As the transatlantic community enters a new political cycle following the US presidential election, rivalry among great powers looms increasingly large. Two players stand out as the most problematic for Europe. First, there is the familiar challenge of dealing with a belligerent Russia. Second, there is an increasingly assertive China. What is new is that these two challenges get ever more conflated. Beijing and Moscow are entering into a relationship that is also increasingly asymmetric, with the latter gradually becoming the junior partner. The emergence of a Sino-Russian axis as the backbone of Beijing-centred order in Eurasia – a Pax Sinica – has profound security and economic implications for Europe and Germany.

Alexander Gabuev
Gabuev is a senior fellow at the Carnegie Endowment for International Peace.
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China and Russia have gradually deepened their ties over the last three decades. Since solving their territorial dispute in 2004, they share a need for peace along their 4,200 kilometres border – the alternative is too risky and too costly for two nuclear states. Then there is the natural economic complementarity between commodities-exporting Russia and a resources-hungry China. In addition, the two authoritarian regimes do not criticize each other for illiberalism at home, and they share a common agenda in global for a on issues like internet governance.

On top of that, both Beijing and Moscow are in confrontation with the West. Following the war in Ukraine and the introduction of western sanctions, Russia is increasingly looking to China for markets, technology and money. Meanwhile, Beijing taps Moscow’s support for the modernization of the People’s Liberation Army, and it looks at the Russian-led Eurasian Economic Union (EEU) as a testing ground for a geo-economic order dominated by Chinese technical standards. Chinese economic inroads into Russia are driven by the western sanctions. Ironically, they come at the expense of European, particularly German, businesses. For example, in 2016 China surpassed Germany as a major source of equipment and technology-related products in the Russian market, and in 2019 Russia imported nearly 2.5 times more in hi-tech products (US$30.8 billion) from China than from Germany.

The strengthening of the Sino-Russian axis is against western interests. First, resources provided by Russia to China, like the newest arms or help in fundamental research, boost Beijing’s assertive-ness. Second, with Moscow becoming increasingly dependent on Beijing, there is a risk of the two capitals starting to work in tandem in regions like eastern Europe or the Arctic, as well as to coordinate closely on matters affecting the global commons. Finally, Russia and the EEU becoming firmly embedded into Pax Sinica will help Beijing to extend its sphere of influence into continental Eurasia – and it will reduce Russia’s ability to maintain strategic autonomy and thus decrease its chances for a gradual political transformation in the future.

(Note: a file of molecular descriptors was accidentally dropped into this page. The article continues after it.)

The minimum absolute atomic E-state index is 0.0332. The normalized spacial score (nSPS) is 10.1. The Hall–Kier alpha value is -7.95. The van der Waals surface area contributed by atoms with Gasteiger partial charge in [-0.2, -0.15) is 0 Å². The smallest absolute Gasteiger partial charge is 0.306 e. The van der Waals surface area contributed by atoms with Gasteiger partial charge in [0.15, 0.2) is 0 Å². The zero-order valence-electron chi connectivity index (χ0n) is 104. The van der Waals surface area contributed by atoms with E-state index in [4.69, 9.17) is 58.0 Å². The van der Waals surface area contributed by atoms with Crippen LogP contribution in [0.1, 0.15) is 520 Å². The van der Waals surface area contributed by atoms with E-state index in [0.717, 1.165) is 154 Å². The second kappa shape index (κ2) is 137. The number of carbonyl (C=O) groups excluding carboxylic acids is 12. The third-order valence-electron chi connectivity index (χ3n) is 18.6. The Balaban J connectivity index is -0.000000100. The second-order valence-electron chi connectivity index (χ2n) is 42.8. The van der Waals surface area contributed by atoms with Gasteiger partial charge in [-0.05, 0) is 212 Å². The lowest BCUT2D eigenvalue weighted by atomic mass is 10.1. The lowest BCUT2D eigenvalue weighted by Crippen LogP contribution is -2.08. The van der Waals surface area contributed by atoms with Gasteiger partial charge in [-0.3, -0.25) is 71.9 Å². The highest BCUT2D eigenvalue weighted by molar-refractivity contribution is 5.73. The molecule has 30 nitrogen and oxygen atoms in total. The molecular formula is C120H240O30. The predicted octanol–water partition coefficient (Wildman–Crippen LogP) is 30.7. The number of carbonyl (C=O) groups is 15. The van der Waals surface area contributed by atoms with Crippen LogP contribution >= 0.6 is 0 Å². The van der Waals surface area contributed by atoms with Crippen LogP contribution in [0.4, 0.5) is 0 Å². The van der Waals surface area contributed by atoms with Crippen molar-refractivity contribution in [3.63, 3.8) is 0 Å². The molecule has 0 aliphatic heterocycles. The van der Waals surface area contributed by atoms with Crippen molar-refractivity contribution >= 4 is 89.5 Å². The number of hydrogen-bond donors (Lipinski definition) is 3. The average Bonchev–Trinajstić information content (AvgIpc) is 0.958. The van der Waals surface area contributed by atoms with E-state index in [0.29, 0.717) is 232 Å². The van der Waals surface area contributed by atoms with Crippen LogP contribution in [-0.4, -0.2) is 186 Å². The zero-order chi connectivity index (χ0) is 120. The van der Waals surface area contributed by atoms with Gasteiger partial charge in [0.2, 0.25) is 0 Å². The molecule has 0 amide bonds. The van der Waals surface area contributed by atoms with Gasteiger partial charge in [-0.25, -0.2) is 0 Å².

The European and German approach to the Pax Sinica challenge needs to be rooted in a clear-eyed look at Sino-Russian relations. Despite the growing asymmetry of these and rising concerns about it in the Russian elite and society, it is unrealistic to expect the Kremlin to turn its back on China in order to reset relations with the West. A pragmatic and friendly relationship with China is far too important for Russia’s security to trade it for some elusive gains with the West. At the same time, Russia’s disagreements with Europe are profound and there are no quick fixes for them on either side. Finally, Europe has a problem with regard to incentives since most of the sanctions against Russia are likely to remain for the foreseeable future. Still, in the Sino-Russian axis it is the Kremlin that wants to maintain strategic autonomy and independence from China, and that is why the West should direct its policy at Moscow.

Europe’s policy should start with a clear identification of those elements of Sino-Russian cooperation that are detrimental for EU’s interests and that whose direction it can influence. An honest internal discussion on the side effects of the sanctions is long overdue, and there should be careful consideration of future sanctions that could undermine western interests and push Russia deeper into China’s embrace at the same time (for example, a potential ban on selling European 5G equipment). Finally, Germany should play a leading role in keeping channels of communication with the Kremlin open, including on China. This dialogue, properly communicated to and supported by Germany’s allies, such as those in eastern Europe, is a tool of diplomacy, not a reward. Unfortunately, Russia’s counterproductive behaviour makes this strategy very difficult to execute, even with a transatlantic consensus appearing on the horizon.

This article was originally published in The Berlin Pulse, 2020